I have yet to find something as repugnant, grotesque, and, ghastly as anything I’ve read by Junji Ito. His comics are a collage of visual fears warped with a sick and twisted taste of horror that you’d only see in your worst nightmares. But once you’ve read one, your morbid curiosity kicks in. Soon you’ll be ordering away for his collections and watching shorts on YouTube.
If you haven’t picked up a Junji Ito comic, it’s time you stop putting it off and give your horror hobby something new for it to handle. He’s published a lot of works however, and his index can be quite overwhelming if given the chance to skim through. But once you do, I promise you won’t stop. Here’s a few of my favorites to get you started:
Feelin like a fast food run tonight? Glyceride will encourage you to stick to your diet. Yui lives day to day in her families house/restaurant that is covered in grease due to all of the cooking throughout the years. As her and her brother grow older, insecurities about the smell, acne, and health implications grow prevalent. Soon, things take a turn for the worse, and Yui discovers a horrifying secret about her father’s business. If you wanna snack while reading this…well…don’t say I didn’t warn you.
A strange creature washes ashore on a Pacific beach. Puzzled by it’s anatomy, scientists begin to theorize what it is. As an onlooking crowd spectates the humongous rotting corpse, they stumble upon an unlikely surprise.
There’s a hole for everyone. For everyone, there is a hole. Strange human like fissures begin to appear on the side of a mountain. As gawkers flock to the sight of the phenomenon, a weird urge begins to overcome them. It appears that the holes all have a living owner that fits in just perfectly. People begin to cram themselves into the holes only to never be seen again.
Slug girl is a separate story too. However, the collection includes comics that go off of a more…troubling biological imbalance. Here, you’ll find horrid stories from a girl with a slug in her mouth to things that would send Trypophobics into shock. This collection also includes The Thing that Drifted Ashore.
Many have wondered what is at the depths of the ocean. The best thing is that we get to keep wondering instead of finding out the hard way. Gyo brings the creatures of the deep blue to the surface. No one knows exactly what is going on, but it can be described as a dead fish zombie apocalypse. While scientists try to figure out why ocean life is resurrecting and wrecking havoc on the living, humans begin to experience the same mutation. Again, I don’t recommend eating while reading this one either.
Junji Ito listicles vary depending on the writer’s exposure to his work. These are just my suggestions. I encourage you to head over to the Junji Ito archive and find something that disturbs you as much as these did for me. Just like a hole, there’s a story for everyone.
“Is there anything you like?” is probably what a lot of people are asking right now. It’s not that I dislike most things, I just have expectations for the content that I watch. Yes, if a film company is going to feature something, and PR the shit out of it, I expect it to be good dammit! So, now with that being said, let’s talk about the Netflix show Black Summer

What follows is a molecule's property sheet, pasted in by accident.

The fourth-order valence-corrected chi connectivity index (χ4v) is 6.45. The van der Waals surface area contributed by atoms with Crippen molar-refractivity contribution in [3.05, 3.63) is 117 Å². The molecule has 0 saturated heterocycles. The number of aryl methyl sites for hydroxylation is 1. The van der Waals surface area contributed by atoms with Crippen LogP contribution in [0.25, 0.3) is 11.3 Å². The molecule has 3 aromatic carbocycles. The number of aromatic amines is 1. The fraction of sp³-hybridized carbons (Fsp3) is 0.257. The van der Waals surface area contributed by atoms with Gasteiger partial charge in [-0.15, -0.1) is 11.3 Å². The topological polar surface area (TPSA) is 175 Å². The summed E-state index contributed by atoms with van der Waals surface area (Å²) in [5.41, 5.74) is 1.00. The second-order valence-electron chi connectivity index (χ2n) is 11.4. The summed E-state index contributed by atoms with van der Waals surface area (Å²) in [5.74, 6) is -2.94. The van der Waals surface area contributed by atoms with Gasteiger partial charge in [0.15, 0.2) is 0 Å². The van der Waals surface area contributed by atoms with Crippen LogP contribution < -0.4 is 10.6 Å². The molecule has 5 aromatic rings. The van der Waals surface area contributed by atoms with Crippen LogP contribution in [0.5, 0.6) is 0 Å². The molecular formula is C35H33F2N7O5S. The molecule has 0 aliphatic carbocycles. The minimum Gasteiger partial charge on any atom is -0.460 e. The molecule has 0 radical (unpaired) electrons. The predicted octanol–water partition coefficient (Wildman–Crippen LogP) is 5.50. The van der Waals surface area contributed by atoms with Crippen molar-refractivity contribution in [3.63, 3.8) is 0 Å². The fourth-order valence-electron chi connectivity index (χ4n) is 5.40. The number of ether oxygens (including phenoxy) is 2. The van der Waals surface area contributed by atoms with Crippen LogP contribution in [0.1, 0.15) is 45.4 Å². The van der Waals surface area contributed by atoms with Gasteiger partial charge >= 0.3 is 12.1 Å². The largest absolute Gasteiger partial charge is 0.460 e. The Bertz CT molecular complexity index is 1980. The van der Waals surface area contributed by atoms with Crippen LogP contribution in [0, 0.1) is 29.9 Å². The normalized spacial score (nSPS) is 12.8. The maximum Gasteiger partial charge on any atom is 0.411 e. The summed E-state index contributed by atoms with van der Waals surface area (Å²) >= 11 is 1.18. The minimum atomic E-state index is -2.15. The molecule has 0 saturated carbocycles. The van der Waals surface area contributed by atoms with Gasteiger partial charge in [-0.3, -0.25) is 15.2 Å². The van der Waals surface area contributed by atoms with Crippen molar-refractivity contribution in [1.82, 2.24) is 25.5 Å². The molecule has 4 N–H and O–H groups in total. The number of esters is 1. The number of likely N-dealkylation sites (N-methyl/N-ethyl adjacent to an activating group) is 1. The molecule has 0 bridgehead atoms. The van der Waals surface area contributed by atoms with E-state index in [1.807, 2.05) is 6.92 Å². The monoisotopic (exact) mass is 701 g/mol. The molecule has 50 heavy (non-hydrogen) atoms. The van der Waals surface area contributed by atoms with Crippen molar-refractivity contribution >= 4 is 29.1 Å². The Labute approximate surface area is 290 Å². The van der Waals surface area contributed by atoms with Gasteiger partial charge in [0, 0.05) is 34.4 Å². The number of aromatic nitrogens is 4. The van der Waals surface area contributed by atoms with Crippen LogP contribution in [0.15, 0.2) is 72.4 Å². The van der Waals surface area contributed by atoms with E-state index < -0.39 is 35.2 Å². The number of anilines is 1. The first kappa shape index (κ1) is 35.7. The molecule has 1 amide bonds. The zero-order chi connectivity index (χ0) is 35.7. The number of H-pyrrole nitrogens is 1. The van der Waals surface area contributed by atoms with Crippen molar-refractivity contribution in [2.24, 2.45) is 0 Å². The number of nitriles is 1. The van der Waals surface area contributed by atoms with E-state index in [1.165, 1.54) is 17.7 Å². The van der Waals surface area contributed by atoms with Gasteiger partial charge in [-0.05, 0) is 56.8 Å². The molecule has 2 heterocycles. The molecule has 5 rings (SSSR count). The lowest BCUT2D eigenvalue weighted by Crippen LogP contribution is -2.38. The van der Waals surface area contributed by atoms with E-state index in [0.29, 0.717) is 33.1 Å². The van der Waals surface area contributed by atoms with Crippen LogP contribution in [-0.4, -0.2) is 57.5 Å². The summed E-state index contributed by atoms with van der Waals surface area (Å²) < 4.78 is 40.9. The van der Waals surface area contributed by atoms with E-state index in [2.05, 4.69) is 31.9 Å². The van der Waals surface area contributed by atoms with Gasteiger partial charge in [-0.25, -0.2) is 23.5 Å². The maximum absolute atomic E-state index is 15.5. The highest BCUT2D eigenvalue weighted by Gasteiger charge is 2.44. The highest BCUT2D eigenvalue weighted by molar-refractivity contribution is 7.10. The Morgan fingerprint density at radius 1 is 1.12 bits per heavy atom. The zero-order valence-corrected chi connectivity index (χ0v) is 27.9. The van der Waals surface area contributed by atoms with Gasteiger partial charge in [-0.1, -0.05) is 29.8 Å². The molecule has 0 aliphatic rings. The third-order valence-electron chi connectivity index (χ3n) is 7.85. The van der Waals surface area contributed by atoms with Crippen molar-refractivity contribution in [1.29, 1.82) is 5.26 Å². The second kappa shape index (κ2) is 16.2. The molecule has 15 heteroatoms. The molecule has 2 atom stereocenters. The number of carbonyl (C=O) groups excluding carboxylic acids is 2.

I didn’t expect another zombie show coming from anyone to be completely honest. Zombies are kind of played out in my opinion. I even stopped watching The Walking Dead at some point after they got to Alexandria. Since the show came out in 2009, zombies have been on a steady decline ever since. But that’s okay. Every horror fad changes. First it was vampires, then zombies, now it seems to be turning into horror movies that have underlying messages of societal problems, much like Jordan Peele’s Get Out.
Black Summer takes place during a zombie apocalypse, following various survivors trying to fight off the undead horde sprinting after them. It features two groups of survivors that later meet towards the end of the 8 episode 1st season.
The way the show is formatted is a bit strange. Every time there is a scene change, a black screen with some writing indicates what could potentially be the prime focus of said scene. Kind of like what you would see in a Lars Von Trier film. This wasn’t a problem at all, and I won’t take off points for it. I actually thought this was unique. You don’t see many TV shows kick it off this way. So I tagged along.
I’m not going to walk through the episodes. I just don’t think it’s worth it. I think the entire show can be discussed collectively. Each episode simply does not deserve its own recap review. If you watched it, I want you to tell me if you honestly would stand to sit and binge watch that show. Would you stay tuned every week for a new episode? I wouldn’t, and quite frankly, it’ll only bore me to sit there and re-watch just to give an accurate review. And while I don’t entirely want to bash the show, a lot of stuff just didn’t work.
First off, are we gonna just ignore the amount of zombies that were not in this show? I mean, you had some good horde chases, but other than that, it was PVP the whole time. In a zombie movie, we look towards the dead or anyone who could potentially turn as the biggest threat, and the hugest action should be some zombies.
However, I respect the fact that the producers maybe wanted to do something different. I am being a bit presumptuous by assuming they wanted to focus more on character development and a proper story line, which we see kinda go out the window in action films ,or when a writer wants to get to the point. It’s at the cost of a few extra 20 minutes of storytelling. But if that’s all you focus on, then you better cram it all in. These episodes were usually 20-30 minutes long at best. They had some bargaining, and it’s clear which direction they went in.